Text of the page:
Charlie Munger warned of a nationwide pullback in lending to the commercial real estate industry.
Warren Buffett’s partner said investors face stiff competition and an interest-rate headwind.
Munger took aim at money managers, comparing many of them to “fortune tellers or astrologers.”
A credit crunch has gripped America’s commercial real estate (CRE) sector, and investors face a tricky combination of fierce competition and downward pressure on asset prices, Charlie Munger has warned.
“Every bank in the country is way tighter on real estate loans today than they were six months ago,” Munger told the Financial Times in a recent interview.
Warren Buffett’s 99-year-old business partner and Berkshire Hathaway’s vice-chairman suggested banks may be pulling back from lending to the industry because they view it as too risky. He flagged that many of them had suffered painful blows to their loan portfolios from declines in real estate prices, and pointed to office buildings and shopping centers as particular headaches.
The collapse of Silicon Valley Bank, Signature Bank, and First Republic Bank in recent weeks has stoked concerns of a wider credit crunch. Lenders, facing the prospect of further bank runs and fresh blows to their loan books and bond portfolios, have scrambled to shore up their finances in part by cutting back on loans and imposing stricter requirements.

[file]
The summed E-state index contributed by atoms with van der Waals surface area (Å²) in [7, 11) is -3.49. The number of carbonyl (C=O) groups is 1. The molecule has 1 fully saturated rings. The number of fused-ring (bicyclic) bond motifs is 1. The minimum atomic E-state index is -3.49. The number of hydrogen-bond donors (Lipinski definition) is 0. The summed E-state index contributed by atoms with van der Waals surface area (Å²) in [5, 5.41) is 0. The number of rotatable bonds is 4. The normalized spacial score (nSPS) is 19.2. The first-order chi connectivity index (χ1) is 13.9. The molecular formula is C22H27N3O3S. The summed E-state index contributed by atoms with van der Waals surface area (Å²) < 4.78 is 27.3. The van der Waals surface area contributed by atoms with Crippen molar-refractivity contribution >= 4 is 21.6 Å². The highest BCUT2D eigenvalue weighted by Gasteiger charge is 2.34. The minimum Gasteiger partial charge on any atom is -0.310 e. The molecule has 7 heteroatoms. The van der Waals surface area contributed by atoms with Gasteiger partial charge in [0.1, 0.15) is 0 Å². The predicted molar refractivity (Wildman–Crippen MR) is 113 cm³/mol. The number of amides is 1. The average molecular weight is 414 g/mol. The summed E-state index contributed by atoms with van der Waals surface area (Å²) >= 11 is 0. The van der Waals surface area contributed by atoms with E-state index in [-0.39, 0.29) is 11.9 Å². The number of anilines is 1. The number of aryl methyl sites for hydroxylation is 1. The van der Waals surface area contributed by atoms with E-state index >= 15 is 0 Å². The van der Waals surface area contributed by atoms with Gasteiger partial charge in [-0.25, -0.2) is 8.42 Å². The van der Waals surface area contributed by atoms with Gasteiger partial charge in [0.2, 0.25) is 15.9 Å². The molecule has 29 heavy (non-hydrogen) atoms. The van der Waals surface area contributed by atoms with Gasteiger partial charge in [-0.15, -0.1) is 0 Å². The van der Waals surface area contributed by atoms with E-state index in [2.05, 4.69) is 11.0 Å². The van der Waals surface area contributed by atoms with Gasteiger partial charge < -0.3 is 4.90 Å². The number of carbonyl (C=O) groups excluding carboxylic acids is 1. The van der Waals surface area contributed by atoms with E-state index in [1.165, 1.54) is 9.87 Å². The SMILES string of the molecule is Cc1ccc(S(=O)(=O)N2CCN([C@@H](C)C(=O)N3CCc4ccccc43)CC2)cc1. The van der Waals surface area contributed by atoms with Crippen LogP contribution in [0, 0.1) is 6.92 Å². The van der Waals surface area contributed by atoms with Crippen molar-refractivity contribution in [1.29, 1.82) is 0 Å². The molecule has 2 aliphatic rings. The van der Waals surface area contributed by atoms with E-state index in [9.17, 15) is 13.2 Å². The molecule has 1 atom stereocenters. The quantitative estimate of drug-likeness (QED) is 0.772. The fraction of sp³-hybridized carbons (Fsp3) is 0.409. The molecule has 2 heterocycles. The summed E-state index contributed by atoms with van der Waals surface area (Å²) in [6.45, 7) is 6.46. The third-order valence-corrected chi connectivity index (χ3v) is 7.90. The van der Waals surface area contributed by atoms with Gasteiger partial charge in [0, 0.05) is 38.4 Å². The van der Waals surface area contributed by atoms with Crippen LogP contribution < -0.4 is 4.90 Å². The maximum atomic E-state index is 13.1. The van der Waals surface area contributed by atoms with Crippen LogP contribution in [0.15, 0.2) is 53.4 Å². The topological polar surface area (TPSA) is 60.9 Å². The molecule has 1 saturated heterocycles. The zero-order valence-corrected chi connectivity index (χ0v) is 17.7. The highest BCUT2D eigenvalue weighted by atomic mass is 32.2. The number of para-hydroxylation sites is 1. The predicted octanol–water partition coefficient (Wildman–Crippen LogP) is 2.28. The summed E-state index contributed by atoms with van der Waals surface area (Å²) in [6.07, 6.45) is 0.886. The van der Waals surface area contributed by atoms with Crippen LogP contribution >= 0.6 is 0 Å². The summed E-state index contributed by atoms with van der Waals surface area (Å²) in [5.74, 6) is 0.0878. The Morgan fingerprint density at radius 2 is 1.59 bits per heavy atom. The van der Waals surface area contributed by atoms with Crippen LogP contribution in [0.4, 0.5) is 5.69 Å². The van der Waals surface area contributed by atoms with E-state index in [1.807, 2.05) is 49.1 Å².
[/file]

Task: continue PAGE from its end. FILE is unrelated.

The CRE industry is widely viewed as especially vulnerable to a credit crunch. Real estate investors rely heavily on debt, which has grown more costly thanks to rising interest rates. Moreover, property prices are under pressure from the remote-working trend, and higher yields from bonds and savings accounts reducing the appeal of riskier assets.
Munger bemoaned that investing overall is tougher today than a few years ago. The Federal Reserve has raised interest rates from virtually zero to about 5% over the past year or so in a bid to curb historic inflation. However, its hikes are squeezing consumers and businesses by increasing borrowing costs. They also threaten to pull down asset prices, erode corporate profits, and drag the economy into a recession.
At the same time, the rollout of zero-commission trading apps and a sharp rise in the number of cash-rich institutional investors has made it harder to score outsized returns than in the past.
“At the exact time that the game is getting tougher we’ve got more and more people trying to play it,” Munger said. “There’s too much private equity, too many buyers of all kinds… it’s making it a very tough game for everybody.”
Munger complained there’s an excessive amount of money managers in the US. He blasted them as little better than “fortune tellers or astrologers,” and accused them of taking cash from clients while providing nothing of value to them.
The billionaire investor’s gloomy outlook echoes Buffett’s recent warning that it’s a “tougher world out there for a great many businesses.” The Berkshire CEO also noted that bigger bond yields threaten to weigh on the prices of stocks and real estate, and that both inflation and recession can “cause a lot of trouble.”
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